Try this if you’re looking for something else to talk about this year at your family holiday get-together other than politics. What is more sustainable, a real or fake Christmas tree? This year more than any other year, you will be able to strike up a spirited conversation. While immediately evident to many, the answer is much more complicated than it sounds. There are many contributing factors to the correct answer, often depending on circumstances. Below are factors to consider when you make your choice.
Real Christmas Tree
According to the National Christmas Tree Association (I bet you didn’t know there was one of those), 25 -30 million real Christmas trees are sold each Christmas. The large majority of Christmas trees are grown on around 15,000 farms across the U.S. These farms employ approximately 100,000 people. These trees grow in almost every state, so the concept of farm to living room for your tree can work. These trees can be chipped into mulch after Christmas and used to feed other plants. Some live trees are used in the home and replanted in yards after Christmas. This gets tricky due to temperature differences so check this article out if you decide to try this.
Most likely, you will drive to purchase your tree, and you will have to dispose of the tree as well and repeat this each year. In addition, real trees are more expensive than artificial trees over time and pose a fire hazard.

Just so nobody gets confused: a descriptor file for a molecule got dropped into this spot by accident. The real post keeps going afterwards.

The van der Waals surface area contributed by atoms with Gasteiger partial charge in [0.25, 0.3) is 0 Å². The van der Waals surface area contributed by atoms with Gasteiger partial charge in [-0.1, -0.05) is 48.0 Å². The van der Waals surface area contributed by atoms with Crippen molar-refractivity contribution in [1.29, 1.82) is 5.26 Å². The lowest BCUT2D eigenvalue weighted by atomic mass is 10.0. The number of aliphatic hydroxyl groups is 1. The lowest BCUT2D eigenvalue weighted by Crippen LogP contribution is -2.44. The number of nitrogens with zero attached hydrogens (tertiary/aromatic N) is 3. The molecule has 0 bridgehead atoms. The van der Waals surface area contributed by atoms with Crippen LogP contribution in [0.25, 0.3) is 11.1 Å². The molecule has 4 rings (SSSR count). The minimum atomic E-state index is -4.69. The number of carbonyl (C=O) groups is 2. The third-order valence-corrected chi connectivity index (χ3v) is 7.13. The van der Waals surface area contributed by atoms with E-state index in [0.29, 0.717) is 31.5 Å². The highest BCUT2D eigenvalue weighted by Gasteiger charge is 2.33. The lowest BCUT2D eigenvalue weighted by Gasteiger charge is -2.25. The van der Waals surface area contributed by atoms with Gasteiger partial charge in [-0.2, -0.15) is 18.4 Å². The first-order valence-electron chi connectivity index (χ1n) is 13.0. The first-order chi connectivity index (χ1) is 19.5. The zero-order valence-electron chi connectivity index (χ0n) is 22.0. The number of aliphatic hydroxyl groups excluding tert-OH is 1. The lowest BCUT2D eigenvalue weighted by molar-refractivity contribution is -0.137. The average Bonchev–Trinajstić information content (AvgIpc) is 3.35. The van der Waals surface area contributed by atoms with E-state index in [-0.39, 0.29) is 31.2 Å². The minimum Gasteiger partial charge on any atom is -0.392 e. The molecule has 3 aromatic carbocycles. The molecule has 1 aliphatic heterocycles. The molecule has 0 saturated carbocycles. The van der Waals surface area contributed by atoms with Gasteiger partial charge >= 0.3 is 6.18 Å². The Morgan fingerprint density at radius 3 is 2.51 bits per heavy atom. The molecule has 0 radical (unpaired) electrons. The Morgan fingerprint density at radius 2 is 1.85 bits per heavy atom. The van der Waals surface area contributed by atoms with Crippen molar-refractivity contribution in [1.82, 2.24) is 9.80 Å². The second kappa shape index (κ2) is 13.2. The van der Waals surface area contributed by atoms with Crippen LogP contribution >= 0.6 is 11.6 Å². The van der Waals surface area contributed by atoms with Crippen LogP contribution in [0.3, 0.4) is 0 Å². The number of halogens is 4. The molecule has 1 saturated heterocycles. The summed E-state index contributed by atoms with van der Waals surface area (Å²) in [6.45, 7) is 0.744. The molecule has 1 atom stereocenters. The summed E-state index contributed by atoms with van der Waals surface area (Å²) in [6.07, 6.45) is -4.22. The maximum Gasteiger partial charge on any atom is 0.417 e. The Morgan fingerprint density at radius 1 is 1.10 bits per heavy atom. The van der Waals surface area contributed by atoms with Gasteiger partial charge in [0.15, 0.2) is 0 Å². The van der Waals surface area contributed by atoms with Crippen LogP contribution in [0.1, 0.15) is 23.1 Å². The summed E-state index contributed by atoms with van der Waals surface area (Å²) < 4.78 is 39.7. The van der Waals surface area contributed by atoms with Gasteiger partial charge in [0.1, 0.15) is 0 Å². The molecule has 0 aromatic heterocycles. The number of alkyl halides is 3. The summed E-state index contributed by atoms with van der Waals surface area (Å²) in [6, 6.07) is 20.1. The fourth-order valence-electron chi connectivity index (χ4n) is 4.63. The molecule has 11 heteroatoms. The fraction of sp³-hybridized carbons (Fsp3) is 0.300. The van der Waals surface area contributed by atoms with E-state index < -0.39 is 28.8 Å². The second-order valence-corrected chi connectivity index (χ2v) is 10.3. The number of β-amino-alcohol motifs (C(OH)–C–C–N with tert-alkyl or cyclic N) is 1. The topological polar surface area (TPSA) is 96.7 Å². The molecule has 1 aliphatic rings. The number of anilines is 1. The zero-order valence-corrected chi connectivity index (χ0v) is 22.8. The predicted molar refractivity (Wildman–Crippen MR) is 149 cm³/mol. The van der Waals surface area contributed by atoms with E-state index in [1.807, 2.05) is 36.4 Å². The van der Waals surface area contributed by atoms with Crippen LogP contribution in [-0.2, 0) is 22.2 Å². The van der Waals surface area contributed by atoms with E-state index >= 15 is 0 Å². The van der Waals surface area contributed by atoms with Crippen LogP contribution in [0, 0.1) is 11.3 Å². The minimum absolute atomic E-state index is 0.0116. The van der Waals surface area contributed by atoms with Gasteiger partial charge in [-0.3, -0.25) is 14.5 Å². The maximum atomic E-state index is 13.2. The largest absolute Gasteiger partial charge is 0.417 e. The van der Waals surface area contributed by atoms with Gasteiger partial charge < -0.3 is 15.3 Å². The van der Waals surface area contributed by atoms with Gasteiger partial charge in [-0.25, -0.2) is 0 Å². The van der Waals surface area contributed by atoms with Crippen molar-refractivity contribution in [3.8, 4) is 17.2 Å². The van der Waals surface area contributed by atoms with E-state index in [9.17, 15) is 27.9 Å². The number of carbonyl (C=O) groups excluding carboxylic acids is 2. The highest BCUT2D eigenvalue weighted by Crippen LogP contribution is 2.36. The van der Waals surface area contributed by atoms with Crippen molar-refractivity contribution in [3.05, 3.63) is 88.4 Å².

Artificial Christmas Tree
The ease of buying an artificial tree today is very enticing. They even come pre-lit with LED lights that change color with the click of a button. For any Dad who has spent a Christmas day putting together an adjustable basketball system, pre-lit sounds fantastic. You can purchase these on Amazon; many are eligible for Prime shipping. No driving, use the same tree year after year. What more could you ask for? They can easily be stored and used year after year. Plus, you will not have to pick up dried pine needles from the floor every day.
Artificial trees are a great choice until you need to dispose of them. Then, like plastic bottles, they remain in landfills for a long time. Often these trees are not made in the United States, and shipping them from other countries is an enormous environmental cost.
So what’s the answer?
The real tree comes out on top. Most experts agree you will have to keep your artificial tree for more than 18 years to overcome the carbon footprint issues of transportation and eventual disposal. That is a long commitment, and it is hard to imagine we would take care of the trees that long. Because the real tree can be reused immediately for mulch makes, this is the better choice. You can improve on this by purchasing your tree from a local farm or making sure it was grown in your state. Be sure to dispose of it at a facility that makes mulch, and you can have a guilt free Christmas when it comes to your tree. If you enjoyed this post, please consider subscribing or follow me on Twitter @H2oTrends.